I had never really heard the term ‘social dining’ used before, yet, assuming, quite rightly, that it had to do with sharing, I knew it had ‘me’ written all over it. This is precisely the term that brand new restaurant Enomod uses to describe its menu, and therefore precisely the reason I knew I must try it.
Enomod, which stands for Enoteca Moderna, is a very cool new space on lower Elgin Street. The idea of ‘social dining’ is inspired by a cultural movement that emerged in 1930s America; this concept is reflected in the décor throughout the entire space, where literally every single detail has been thoroughly considered. A single copper pipe runs from the street-level entrance and through the entire restaurant, ‘carrying’ with it people, water, electricity and, most importantly, wine.
The space is divided into five main areas – bar, deli, cellar, lounge and dining room, each area uniquely decorated and equally inviting. Enomod’s distinctive logo, made up of a plate, a spoon, a glass and a bottle, is either engraved or painted everywhere you look, reminding you of the restaurant’s principal concerns: food and wine, the latter, house wine, served only in carafes, further heightening the casual, social feel of the place.
The Mediterranean-inspired menu boasts the freshest ingredients, making it impossible to favour one plate over another. When we asked Ermanno, the owner, and Howard, the manager, to suggest some signature dishes for us to try, they said everything was a signature dish and practically brought us everything on the menu; confident, yes, but justifiably so.
The menu is broken up into ‘groceries’ and ‘social dining’, each further categorised into cheeses, cold cuts, and so on. Between four of us gluttons, we sampled no less than 18 dishes; I obviously will not bore you with descriptions of each and every one, but I will tell you that if you’re planning a meal at Enomod, go hungry. In fact, go famished, for there is little on the menu you will not want to taste. My only criticism is that a lot of dishes come at once, which can be somewhat overwhelming.
I would recommend nibbling on some cardamom-marinated feta with dried dates to begin with, balancing out the sweetness perhaps with some 12 month-aged Serrano ham, and most definitely the Parma ham and fig pizza; this is not a pizza in the strictest sense of the word, given that it has no tomato and the base is soft and doughy pita bread, yet it will melt in your mouth and it is guaranteed to put a smile on your face, even if you might wish there was just a touch more fig jam on it…
The salmon gravalax with crackers and caper relish is divine, marinated in orange zest to excite the taste buds. Equally delicious are the Spanish paprika sardines. Each little filleted morsel of fish is decorated with a slice of lemon, which, eaten whole, together with the fish, serves to bring out the fresh flavours of the sardine and transport you to the Mediterranean.
Having never been the greatest fan, while growing up, of capers, olives or anchovies, a puttanesca, naturally, was never my go-to choice of pasta. Now, however, as I know to appreciate the finer things in life, I adored Enomod’s linguini puttanesca; beautifully al dente and wonderfully flavoursome, I could eat this every day.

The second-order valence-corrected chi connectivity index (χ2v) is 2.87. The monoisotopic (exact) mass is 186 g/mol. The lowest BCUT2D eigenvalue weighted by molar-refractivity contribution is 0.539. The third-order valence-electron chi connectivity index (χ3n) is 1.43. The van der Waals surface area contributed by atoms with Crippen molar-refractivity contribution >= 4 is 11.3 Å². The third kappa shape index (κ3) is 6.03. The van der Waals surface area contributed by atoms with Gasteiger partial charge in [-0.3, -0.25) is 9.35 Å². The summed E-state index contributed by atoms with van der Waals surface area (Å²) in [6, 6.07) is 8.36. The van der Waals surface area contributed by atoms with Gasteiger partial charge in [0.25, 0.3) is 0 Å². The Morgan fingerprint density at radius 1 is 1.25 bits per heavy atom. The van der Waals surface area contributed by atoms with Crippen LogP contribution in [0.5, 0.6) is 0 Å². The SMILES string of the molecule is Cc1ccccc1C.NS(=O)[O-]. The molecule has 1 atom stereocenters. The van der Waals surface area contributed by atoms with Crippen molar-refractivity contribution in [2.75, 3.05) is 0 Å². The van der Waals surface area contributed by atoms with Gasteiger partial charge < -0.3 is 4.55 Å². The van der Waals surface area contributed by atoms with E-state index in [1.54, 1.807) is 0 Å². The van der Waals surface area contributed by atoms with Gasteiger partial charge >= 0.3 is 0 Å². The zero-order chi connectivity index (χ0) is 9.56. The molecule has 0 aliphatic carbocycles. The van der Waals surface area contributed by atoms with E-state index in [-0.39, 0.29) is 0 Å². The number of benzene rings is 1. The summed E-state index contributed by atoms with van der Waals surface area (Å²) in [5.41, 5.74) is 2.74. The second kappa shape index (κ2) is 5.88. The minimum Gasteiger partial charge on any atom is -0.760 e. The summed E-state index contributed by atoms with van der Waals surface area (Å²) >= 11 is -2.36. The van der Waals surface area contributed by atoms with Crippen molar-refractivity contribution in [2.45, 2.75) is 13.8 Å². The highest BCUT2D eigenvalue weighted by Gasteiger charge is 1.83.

The ‘Social Dining’ section of the menu is split into four categories – woods, stones, coppers and ceramics, referring to the kind of dish the food is served on. From the ‘stones’ section, the charred saffron chicken with lemon, chilli and mint yoghurt was good, but would most definitely lose in a game of trumps to the pistachio-crusted lamb rump. This incredible lamb is cooked at 57 degrees over six hours, resulting in meltingly tender meat that may well leave you speechless. Just make sure you eat the lamb as soon as it’s served, as it is definitely best hot (apply the same rule to the roasted seabass).
From the ‘coppers’ section, Enomod’s polpette are pretty special too. These are not meatballs as we know and love them; but we certainly do still love them. This very traditional recipe was passed down from Ermanno’s grandmother and comes served with the creamiest of mashed potato and crunchy pine nuts.
Even more delicious, however, and perhaps my favourite (savoury) dish of the night, were the blue mussels in white wine sauce. Just make sure you ask for some fresh-from-the-oven focaccia to soak up every drop of the sauce.
On a second visit a few days later (yes, we liked it that much), we tried the wet-aged rib eye. Whilst some argued that the charred taste was not to their liking, I think this completed the dish, giving it a crisp exterior at the same time as a juicy, pink interior. Rub on some roasted garlic and you’re in heaven.
For dessert, Enomod currently offers only two options, yet both are unmissable. The tiramisu is like no other you have ever tasted, spiked with Absinthe and spicy peppercorns, yet still maintaining that comforting creaminess. My favourite was the ricotta cheesecake with pistachio, dark chocolate chips and candied orange peel. The contrast of creamy versus crunchy, sweet versus tart, is to die for and will leave you wanting to lick the adorable jar it is served in clean.
With delicious, fresh produce, good service, quirky décor and reasonable prices (the amount of food we ate would have amounted to around $350 per head!), Enomod definitely has what it takes to be a success. Still in soft opening phase, it is packed every night, so I fear the waiting lists once everyone knows about this cool new spot…
1/F, 1-5 Elgin Street
Tel: +852 2555 6065